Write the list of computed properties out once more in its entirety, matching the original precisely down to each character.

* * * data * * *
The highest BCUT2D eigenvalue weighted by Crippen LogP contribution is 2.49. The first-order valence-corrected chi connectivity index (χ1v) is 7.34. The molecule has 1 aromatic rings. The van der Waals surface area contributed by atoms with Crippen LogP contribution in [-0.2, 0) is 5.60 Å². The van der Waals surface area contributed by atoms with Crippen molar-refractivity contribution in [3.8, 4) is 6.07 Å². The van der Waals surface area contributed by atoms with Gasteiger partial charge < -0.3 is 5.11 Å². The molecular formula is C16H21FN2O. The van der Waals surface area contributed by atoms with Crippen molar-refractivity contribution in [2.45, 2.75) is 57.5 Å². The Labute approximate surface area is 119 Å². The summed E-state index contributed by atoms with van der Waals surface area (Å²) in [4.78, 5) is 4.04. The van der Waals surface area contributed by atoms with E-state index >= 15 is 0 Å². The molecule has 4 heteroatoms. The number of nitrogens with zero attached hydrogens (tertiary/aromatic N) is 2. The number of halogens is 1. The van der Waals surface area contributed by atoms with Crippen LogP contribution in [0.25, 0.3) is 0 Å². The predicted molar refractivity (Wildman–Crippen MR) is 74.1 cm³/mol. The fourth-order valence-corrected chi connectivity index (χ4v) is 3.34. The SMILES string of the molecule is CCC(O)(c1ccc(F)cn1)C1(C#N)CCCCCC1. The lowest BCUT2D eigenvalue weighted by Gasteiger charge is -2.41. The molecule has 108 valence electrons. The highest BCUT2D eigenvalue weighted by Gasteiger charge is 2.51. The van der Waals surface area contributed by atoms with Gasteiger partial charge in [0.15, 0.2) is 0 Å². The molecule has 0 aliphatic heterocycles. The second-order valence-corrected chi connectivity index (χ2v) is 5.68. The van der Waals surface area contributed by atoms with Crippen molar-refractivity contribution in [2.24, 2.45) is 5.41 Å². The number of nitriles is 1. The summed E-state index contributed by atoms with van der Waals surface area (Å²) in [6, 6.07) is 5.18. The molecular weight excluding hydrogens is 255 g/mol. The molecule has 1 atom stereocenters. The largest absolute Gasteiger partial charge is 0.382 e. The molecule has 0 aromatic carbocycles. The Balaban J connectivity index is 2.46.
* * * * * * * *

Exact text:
The highest BCUT2D eigenvalue weighted by Crippen LogP contribution is 2.49. The first-order valence-corrected chi connectivity index (χ1v) is 7.34. The molecule has 1 aromatic rings. The van der Waals surface area contributed by atoms with Crippen LogP contribution in [-0.2, 0) is 5.60 Å². The van der Waals surface area contributed by atoms with Crippen molar-refractivity contribution in [3.8, 4) is 6.07 Å². The van der Waals surface area contributed by atoms with Gasteiger partial charge < -0.3 is 5.11 Å². The molecular formula is C16H21FN2O. The van der Waals surface area contributed by atoms with Crippen molar-refractivity contribution in [2.45, 2.75) is 57.5 Å². The Labute approximate surface area is 119 Å². The summed E-state index contributed by atoms with van der Waals surface area (Å²) in [4.78, 5) is 4.04. The van der Waals surface area contributed by atoms with E-state index >= 15 is 0 Å². The molecule has 4 heteroatoms. The number of nitrogens with zero attached hydrogens (tertiary/aromatic N) is 2. The number of halogens is 1. The van der Waals surface area contributed by atoms with Crippen LogP contribution in [0.25, 0.3) is 0 Å². The predicted molar refractivity (Wildman–Crippen MR) is 74.1 cm³/mol. The fourth-order valence-corrected chi connectivity index (χ4v) is 3.34. The SMILES string of the molecule is CCC(O)(c1ccc(F)cn1)C1(C#N)CCCCCC1. The lowest BCUT2D eigenvalue weighted by Gasteiger charge is -2.41. The molecule has 108 valence electrons. The highest BCUT2D eigenvalue weighted by Gasteiger charge is 2.51. The van der Waals surface area contributed by atoms with Gasteiger partial charge in [0.15, 0.2) is 0 Å². The molecule has 0 aliphatic heterocycles. The second-order valence-corrected chi connectivity index (χ2v) is 5.68. The van der Waals surface area contributed by atoms with Crippen molar-refractivity contribution in [2.24, 2.45) is 5.41 Å². The number of nitriles is 1. The summed E-state index contributed by atoms with van der Waals surface area (Å²) in [6, 6.07) is 5.18. The molecular weight excluding hydrogens is 255 g/mol. The molecule has 1 atom stereocenters. The largest absolute Gasteiger partial charge is 0.382 e. The molecule has 0 aromatic carbocycles. The Balaban J connectivity index is 2.46.